[Today's blog is by Monitor correspondent Lee Lawrence.]
"What would you like to do?" Lystra Cupid asked. "What do you have skills for?"
"I like clothes," Dawami answered. "I like to sell."
"So you want to buy clothes and sell them?" Lystra asked.
"American clothes or traditional?"
"From back home," Dawami said.
Dawami and Lystra were sitting next to each other in the conference room of the Refugee Women's Network, a non-profit group in Decatur that helps women become independent and self-sufficient. Lystra followed each question with a smile as she tried to help Dawami identify areas in which the Network might help her jump-start a small business with a micro loan.
When it came time to sum up, though, Dawami and Lystra hit a wall. Lystra explained that if she, say, wanted to import clothes from Tanzania to sell here, she would be better off starting small. She would need to figure out whom would she trust to send them to her from home, who in Atlanta might want to buy them, and whether there were events coming up where she could sell them. The Network might then issue her a small loan - on the order of $250 to $500 - as long as she had someone who could co-sign. The Network itself regularly took booths at events around town and could let her know.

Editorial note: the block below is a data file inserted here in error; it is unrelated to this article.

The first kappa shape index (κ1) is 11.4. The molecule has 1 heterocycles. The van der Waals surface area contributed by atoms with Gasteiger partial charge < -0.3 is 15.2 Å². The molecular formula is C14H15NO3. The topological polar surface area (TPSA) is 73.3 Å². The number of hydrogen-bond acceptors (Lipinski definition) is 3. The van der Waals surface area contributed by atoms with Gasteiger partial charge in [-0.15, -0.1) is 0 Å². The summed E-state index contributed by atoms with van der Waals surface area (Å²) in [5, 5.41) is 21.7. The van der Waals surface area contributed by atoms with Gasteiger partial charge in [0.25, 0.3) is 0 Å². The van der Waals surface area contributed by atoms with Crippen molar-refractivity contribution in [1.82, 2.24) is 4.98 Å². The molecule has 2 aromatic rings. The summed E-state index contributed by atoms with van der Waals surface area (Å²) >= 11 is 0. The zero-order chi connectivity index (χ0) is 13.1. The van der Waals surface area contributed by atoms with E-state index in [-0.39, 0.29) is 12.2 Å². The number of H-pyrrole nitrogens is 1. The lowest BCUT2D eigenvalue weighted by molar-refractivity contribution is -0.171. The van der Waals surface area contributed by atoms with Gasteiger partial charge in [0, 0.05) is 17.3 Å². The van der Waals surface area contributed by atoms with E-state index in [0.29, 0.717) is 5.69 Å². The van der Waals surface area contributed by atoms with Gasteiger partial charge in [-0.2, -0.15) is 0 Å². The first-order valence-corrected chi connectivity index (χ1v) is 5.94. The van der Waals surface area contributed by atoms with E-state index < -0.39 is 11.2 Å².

Lystra glanced at the form Dawami had filled out. "You don't have an e-mail, so we would have to call," she said.
As Lystra spoke, Dawami looked on, uncomprehending. Dawami had pulled out a Swahili phrase book, but it was nowhere near up to the task.
A cell phone, however, might do the trick. My friend Beatrice Kibera, a Kenyan fluent in Swahili and English, had translated for us once before. I dialed her number and for the next 15 minutes, Lystra and Dawami passed the cell phone to one another while Beatrice, on the other side of Atlanta, bridged their language gap.
Before we left, Dawami told Lystra through Beatrice that she would do her homework. She had already mentioned having signed up for free English classes offered by the county.
But as we left the Network's offices and walked across the parking lot, Dawami looked at me, puzzled. "Why need e-mail?" she asked.
I repeated something Lystra had pointed out earlier: that many employers only accept electronic applications. "I don't know computer," Dawami said. "You teach me."
I couldn't help but feel that, after traveling half-way around the world, Dawami still has to travel a long road and bridge many a gap.